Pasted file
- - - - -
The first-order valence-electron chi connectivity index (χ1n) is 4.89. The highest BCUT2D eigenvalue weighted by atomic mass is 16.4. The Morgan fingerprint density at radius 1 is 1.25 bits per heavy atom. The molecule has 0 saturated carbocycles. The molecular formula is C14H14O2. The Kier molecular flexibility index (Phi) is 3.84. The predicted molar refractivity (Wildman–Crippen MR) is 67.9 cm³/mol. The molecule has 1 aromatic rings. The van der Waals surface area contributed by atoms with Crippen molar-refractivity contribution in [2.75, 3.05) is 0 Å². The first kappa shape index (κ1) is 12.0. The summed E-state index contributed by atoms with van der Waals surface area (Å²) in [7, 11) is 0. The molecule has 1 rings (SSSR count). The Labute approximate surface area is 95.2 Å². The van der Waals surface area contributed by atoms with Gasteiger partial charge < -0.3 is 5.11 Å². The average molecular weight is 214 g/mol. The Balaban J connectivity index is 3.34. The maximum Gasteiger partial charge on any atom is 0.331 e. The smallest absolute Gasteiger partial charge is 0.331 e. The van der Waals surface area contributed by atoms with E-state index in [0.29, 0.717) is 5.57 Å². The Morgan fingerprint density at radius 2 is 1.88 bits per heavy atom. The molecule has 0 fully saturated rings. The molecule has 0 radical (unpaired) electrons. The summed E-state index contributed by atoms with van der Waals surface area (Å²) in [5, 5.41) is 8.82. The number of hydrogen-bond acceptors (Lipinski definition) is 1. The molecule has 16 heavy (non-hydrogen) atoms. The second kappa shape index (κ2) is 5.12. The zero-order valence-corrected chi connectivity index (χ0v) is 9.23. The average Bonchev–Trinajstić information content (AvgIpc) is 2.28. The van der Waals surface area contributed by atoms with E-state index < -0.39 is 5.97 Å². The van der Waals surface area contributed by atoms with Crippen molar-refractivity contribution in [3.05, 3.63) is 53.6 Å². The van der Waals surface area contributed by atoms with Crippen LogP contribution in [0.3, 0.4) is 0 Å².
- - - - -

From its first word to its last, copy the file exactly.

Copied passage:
The first-order valence-electron chi connectivity index (χ1n) is 4.89. The highest BCUT2D eigenvalue weighted by atomic mass is 16.4. The Morgan fingerprint density at radius 1 is 1.25 bits per heavy atom. The molecule has 0 saturated carbocycles. The molecular formula is C14H14O2. The Kier molecular flexibility index (Phi) is 3.84. The predicted molar refractivity (Wildman–Crippen MR) is 67.9 cm³/mol. The molecule has 1 aromatic rings. The van der Waals surface area contributed by atoms with Crippen molar-refractivity contribution in [2.75, 3.05) is 0 Å². The first kappa shape index (κ1) is 12.0. The summed E-state index contributed by atoms with van der Waals surface area (Å²) in [7, 11) is 0. The molecule has 1 rings (SSSR count). The Labute approximate surface area is 95.2 Å². The van der Waals surface area contributed by atoms with Gasteiger partial charge < -0.3 is 5.11 Å². The average molecular weight is 214 g/mol. The Balaban J connectivity index is 3.34. The maximum Gasteiger partial charge on any atom is 0.331 e. The smallest absolute Gasteiger partial charge is 0.331 e. The van der Waals surface area contributed by atoms with E-state index in [0.29, 0.717) is 5.57 Å². The Morgan fingerprint density at radius 2 is 1.88 bits per heavy atom. The molecule has 0 fully saturated rings. The molecule has 0 radical (unpaired) electrons. The summed E-state index contributed by atoms with van der Waals surface area (Å²) in [5, 5.41) is 8.82. The number of hydrogen-bond acceptors (Lipinski definition) is 1. The molecule has 16 heavy (non-hydrogen) atoms. The second kappa shape index (κ2) is 5.12. The zero-order valence-corrected chi connectivity index (χ0v) is 9.23. The average Bonchev–Trinajstić information content (AvgIpc) is 2.28. The van der Waals surface area contributed by atoms with E-state index < -0.39 is 5.97 Å². The van der Waals surface area contributed by atoms with Crippen molar-refractivity contribution in [3.05, 3.63) is 53.6 Å². The van der Waals surface area contributed by atoms with Crippen LogP contribution in [0.3, 0.4) is 0 Å².